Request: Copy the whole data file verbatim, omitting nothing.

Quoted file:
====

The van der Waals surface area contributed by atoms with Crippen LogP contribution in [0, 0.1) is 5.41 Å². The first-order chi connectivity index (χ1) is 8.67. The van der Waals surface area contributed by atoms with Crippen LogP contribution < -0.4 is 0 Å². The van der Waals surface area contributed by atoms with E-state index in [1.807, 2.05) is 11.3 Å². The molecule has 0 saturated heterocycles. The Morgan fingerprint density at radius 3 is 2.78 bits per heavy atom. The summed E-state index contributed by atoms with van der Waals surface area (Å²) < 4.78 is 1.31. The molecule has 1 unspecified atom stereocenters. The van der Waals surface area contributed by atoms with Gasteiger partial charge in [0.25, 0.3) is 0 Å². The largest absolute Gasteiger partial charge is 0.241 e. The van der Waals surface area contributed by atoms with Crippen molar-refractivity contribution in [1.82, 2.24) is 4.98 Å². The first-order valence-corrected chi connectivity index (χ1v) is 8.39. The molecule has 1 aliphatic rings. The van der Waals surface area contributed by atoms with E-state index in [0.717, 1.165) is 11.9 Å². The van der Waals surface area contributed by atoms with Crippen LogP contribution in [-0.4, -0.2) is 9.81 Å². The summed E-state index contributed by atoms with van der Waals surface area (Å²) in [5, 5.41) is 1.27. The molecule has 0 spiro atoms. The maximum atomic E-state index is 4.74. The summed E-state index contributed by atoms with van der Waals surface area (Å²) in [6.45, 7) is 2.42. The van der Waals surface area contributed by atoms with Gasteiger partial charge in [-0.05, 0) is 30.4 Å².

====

The van der Waals surface area contributed by atoms with Crippen LogP contribution in [0, 0.1) is 5.41 Å². The first-order chi connectivity index (χ1) is 8.67. The van der Waals surface area contributed by atoms with Crippen LogP contribution < -0.4 is 0 Å². The van der Waals surface area contributed by atoms with E-state index in [1.807, 2.05) is 11.3 Å². The molecule has 0 saturated heterocycles. The Morgan fingerprint density at radius 3 is 2.78 bits per heavy atom. The summed E-state index contributed by atoms with van der Waals surface area (Å²) < 4.78 is 1.31. The molecule has 1 unspecified atom stereocenters. The van der Waals surface area contributed by atoms with Gasteiger partial charge in [0.25, 0.3) is 0 Å². The largest absolute Gasteiger partial charge is 0.241 e. The van der Waals surface area contributed by atoms with Crippen molar-refractivity contribution in [1.82, 2.24) is 4.98 Å². The first-order valence-corrected chi connectivity index (χ1v) is 8.39. The molecule has 1 aliphatic rings. The van der Waals surface area contributed by atoms with E-state index in [0.717, 1.165) is 11.9 Å². The van der Waals surface area contributed by atoms with Crippen LogP contribution in [-0.4, -0.2) is 9.81 Å². The summed E-state index contributed by atoms with van der Waals surface area (Å²) in [5, 5.41) is 1.27. The molecule has 0 spiro atoms. The maximum atomic E-state index is 4.74. The summed E-state index contributed by atoms with van der Waals surface area (Å²) in [6.45, 7) is 2.42. The van der Waals surface area contributed by atoms with Gasteiger partial charge in [-0.05, 0) is 30.4 Å².